There is still a lot of summer left in Texas. Some say summer in the Lone Star state runs from Cinco de Mayo through the middle of the high school football season, which sounds about right. But so far at least, a combination of moderate electricity demand and relatively high natural gas prices has resulted in a decidedly non-stellar gas power burn. That is good news for those eager to see the state’s—and the nation’s—gas storage levels rebound from unusually low levels after the hard, cold winter of 2013-14. In this episode of our region-by-region series on gas power burn vs. gas storage rebuilding, we look at the Electric Reliability Council of Texas region, where gas-fired generation is king.
In Part 1 of Should I Store or Should I Burn, we recounted how the polar vortices in January and February (and colder-than-normal weather in December 2013) resulted in record draw-downs in stored natural gas. By late March, gas storage levels in the Lower 48 states had declined to 822 Bcf—the lowest in 11 years. In Part 2 we looked at the gas power burn/gas storage rebuilding interaction in New England, which was hit more than any other region this past winter by gas pipeline constraints. And in Part 3 we considered the PJM region and New York, which of course are benefiting from surging gas production in the dry Marcellus and, more recently, the wet Marcellus and Utica as well.
This time we consider Texas. The Lone Star State remains the nation’s largest natural gas producer, averaging 20.2 Bcf/d in 2013; 3.9 Bcf/d, on average, was consumed by electric power producers in the state last year, according to the US Energy Information Administration (EIA). The polar vortex this past winter resulted in larger-than-normal withdrawals from national and Texas gas storage facilities. Texas has more than a dozen salt cavern-based gas storage sites (more than any other state), as well as nearly 20 depleted gas fields now being used for gas storage. Taken together, they offer maximum storage capacity of 830 Bcf (246 Bcf in the salt caverns and 585 Bcf in the depleted fields). In March 2013 (that is, after the winter of 2012-13) stored gas levels in Texas bottomed out at 567 Bcf (off from 745 Bcf in November 2012). By October 2013, Texas’s stored gas had rebounded to 730 Bcf (only 2% less than its fall-of-2012 peak) but by March of this year in-state storage levels had plummeted to 418 Bcf, 26% lower than a year earlier and the lowest in the state since February 2004. That is a deep hole to fill, particularly in a state that consumes more natural gas than any other to produce electricity. (It is worth noting that with Marcellus-sourced gas dominating Northeast gas markets, the inter-regional significance of Texas gas storage is less than it once was.)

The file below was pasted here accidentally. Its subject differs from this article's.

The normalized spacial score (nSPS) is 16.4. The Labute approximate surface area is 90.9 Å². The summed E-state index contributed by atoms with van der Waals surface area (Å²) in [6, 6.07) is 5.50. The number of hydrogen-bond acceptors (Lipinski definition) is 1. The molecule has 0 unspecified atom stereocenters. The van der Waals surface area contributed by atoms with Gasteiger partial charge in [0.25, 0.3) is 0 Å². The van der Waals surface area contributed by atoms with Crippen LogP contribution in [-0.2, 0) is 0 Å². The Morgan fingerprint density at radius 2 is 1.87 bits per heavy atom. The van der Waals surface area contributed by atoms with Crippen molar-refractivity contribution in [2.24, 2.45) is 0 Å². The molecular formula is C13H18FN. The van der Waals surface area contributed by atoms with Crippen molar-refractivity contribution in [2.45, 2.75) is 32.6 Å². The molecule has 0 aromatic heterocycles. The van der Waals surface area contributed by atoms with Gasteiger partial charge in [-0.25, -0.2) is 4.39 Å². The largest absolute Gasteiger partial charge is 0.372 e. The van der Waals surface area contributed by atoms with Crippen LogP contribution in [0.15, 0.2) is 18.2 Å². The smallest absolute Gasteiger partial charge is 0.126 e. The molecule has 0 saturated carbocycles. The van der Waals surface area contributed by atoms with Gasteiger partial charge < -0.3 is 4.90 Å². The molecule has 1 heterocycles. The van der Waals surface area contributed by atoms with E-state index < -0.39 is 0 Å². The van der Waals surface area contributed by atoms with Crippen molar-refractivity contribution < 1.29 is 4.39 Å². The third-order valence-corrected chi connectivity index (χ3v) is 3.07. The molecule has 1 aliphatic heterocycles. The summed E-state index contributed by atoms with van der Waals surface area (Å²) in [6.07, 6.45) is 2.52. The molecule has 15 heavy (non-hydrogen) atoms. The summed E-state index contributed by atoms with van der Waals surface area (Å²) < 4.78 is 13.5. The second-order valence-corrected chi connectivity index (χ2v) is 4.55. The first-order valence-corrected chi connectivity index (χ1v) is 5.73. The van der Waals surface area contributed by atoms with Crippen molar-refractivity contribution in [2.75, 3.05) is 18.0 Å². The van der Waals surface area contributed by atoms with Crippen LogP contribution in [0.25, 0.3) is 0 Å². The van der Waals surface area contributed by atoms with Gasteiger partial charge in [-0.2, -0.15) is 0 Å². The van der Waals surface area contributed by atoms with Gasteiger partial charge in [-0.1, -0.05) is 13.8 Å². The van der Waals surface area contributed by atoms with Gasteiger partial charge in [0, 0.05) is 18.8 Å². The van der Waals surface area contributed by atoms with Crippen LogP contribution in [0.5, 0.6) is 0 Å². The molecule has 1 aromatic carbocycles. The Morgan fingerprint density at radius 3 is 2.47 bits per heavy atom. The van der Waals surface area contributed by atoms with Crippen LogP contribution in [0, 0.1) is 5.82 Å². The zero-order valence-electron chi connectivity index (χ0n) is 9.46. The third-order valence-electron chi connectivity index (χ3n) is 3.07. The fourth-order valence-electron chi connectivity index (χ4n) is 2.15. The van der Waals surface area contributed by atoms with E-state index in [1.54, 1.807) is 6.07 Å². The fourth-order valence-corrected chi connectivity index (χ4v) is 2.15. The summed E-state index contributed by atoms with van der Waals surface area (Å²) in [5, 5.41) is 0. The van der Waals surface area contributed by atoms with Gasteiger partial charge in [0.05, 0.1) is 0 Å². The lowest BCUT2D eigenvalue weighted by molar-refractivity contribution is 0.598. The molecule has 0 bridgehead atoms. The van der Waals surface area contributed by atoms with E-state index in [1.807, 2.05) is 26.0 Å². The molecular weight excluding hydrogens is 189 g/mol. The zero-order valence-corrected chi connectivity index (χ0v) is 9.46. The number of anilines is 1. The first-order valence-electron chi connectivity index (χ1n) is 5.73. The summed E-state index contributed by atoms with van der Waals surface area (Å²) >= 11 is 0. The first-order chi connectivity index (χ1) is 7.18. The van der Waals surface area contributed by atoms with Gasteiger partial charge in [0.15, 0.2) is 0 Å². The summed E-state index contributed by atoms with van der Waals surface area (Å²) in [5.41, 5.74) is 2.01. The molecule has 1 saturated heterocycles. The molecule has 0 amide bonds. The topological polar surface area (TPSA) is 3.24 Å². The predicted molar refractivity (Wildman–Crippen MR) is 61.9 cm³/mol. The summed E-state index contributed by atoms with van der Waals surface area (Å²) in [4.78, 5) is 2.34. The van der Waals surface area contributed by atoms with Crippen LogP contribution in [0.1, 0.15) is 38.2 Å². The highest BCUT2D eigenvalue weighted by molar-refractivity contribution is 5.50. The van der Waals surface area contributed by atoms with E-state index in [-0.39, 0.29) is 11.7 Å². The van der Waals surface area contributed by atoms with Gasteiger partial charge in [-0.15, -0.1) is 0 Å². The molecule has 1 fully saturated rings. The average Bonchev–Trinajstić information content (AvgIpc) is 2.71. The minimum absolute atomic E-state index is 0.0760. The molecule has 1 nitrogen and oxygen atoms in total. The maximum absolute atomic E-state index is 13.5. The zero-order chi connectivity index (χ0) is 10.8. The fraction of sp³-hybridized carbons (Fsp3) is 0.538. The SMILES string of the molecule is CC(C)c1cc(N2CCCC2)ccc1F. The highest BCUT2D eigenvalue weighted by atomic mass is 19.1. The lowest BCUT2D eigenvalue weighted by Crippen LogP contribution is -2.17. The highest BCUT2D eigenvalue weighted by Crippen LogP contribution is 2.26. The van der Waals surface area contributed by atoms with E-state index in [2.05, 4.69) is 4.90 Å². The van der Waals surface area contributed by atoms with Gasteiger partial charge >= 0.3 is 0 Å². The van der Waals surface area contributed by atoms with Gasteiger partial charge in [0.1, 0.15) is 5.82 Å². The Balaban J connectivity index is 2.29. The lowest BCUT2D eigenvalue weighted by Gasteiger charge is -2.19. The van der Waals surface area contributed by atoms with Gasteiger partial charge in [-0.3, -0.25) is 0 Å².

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The Electric Reliability Council of Texas (ERCOT) oversees an electric system that serves 85% of the electric load in the state, including all the state’s biggest metropolitan areas—only El Paso, the northern and western parts of the Texas Panhandle, and a sliver of East Texas (including Beaumont) are not part of ERCOT. About 64% of the roughly 76,000 MW of generating capacity in ERCOT is fired by gas; coal-fired units account for 25% of total capacity, and nuclear units less than 7%. (There are more than 11,000 MW of wind farms in ERCOT, but because they generate power only intermittently, ERCOT only credits them for 8.7% of their capacity—a total of less than 1,000 MW—when figuring what the grid can really depend on.) According to ERCOT, through the first six months of 2014, gas-fired units generated a total of 60 TWh (or 60,000 GWh), up slightly from the 58 TWh they produced in the first half of 2013 but down sharply from the nearly 72 TWh gas units generated in the January-through-June period in 2012, when gas prices were unusually low and a lot of coal-to-gas switching was going on (see Figure #1).